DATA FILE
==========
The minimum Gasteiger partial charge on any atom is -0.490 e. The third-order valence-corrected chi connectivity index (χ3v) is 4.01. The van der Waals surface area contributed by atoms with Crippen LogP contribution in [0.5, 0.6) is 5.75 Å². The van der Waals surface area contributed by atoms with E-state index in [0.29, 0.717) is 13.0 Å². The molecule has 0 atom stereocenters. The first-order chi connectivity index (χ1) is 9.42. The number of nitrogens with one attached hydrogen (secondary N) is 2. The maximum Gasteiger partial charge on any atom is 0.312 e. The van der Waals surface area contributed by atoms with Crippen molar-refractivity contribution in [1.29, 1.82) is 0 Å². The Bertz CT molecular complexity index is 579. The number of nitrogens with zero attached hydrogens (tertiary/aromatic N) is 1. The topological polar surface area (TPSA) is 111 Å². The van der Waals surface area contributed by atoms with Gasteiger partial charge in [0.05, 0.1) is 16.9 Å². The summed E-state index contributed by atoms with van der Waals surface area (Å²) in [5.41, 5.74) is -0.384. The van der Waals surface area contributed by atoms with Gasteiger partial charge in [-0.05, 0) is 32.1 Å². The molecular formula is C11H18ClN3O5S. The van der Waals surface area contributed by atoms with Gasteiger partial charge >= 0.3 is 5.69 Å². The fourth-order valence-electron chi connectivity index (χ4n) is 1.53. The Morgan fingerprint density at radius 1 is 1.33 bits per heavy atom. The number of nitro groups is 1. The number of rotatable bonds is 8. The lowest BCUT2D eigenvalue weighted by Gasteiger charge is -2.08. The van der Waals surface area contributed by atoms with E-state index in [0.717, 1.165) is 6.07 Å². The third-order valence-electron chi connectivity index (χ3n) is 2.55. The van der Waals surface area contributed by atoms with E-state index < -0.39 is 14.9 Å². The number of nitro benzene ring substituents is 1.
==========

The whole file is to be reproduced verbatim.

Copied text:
The minimum Gasteiger partial charge on any atom is -0.490 e. The third-order valence-corrected chi connectivity index (χ3v) is 4.01. The van der Waals surface area contributed by atoms with Crippen LogP contribution in [0.5, 0.6) is 5.75 Å². The van der Waals surface area contributed by atoms with E-state index in [0.29, 0.717) is 13.0 Å². The molecule has 0 atom stereocenters. The first-order chi connectivity index (χ1) is 9.42. The number of nitrogens with one attached hydrogen (secondary N) is 2. The maximum Gasteiger partial charge on any atom is 0.312 e. The van der Waals surface area contributed by atoms with Crippen molar-refractivity contribution in [1.29, 1.82) is 0 Å². The Bertz CT molecular complexity index is 579. The number of nitrogens with zero attached hydrogens (tertiary/aromatic N) is 1. The topological polar surface area (TPSA) is 111 Å². The van der Waals surface area contributed by atoms with Gasteiger partial charge in [0.05, 0.1) is 16.9 Å². The summed E-state index contributed by atoms with van der Waals surface area (Å²) in [5.41, 5.74) is -0.384. The van der Waals surface area contributed by atoms with Gasteiger partial charge in [-0.05, 0) is 32.1 Å². The molecular formula is C11H18ClN3O5S. The van der Waals surface area contributed by atoms with Gasteiger partial charge >= 0.3 is 5.69 Å². The fourth-order valence-electron chi connectivity index (χ4n) is 1.53. The Morgan fingerprint density at radius 1 is 1.33 bits per heavy atom. The number of nitro groups is 1. The number of rotatable bonds is 8. The lowest BCUT2D eigenvalue weighted by Gasteiger charge is -2.08. The van der Waals surface area contributed by atoms with E-state index in [0.717, 1.165) is 6.07 Å². The third-order valence-electron chi connectivity index (χ3n) is 2.55. The van der Waals surface area contributed by atoms with E-state index < -0.39 is 14.9 Å². The number of nitro benzene ring substituents is 1.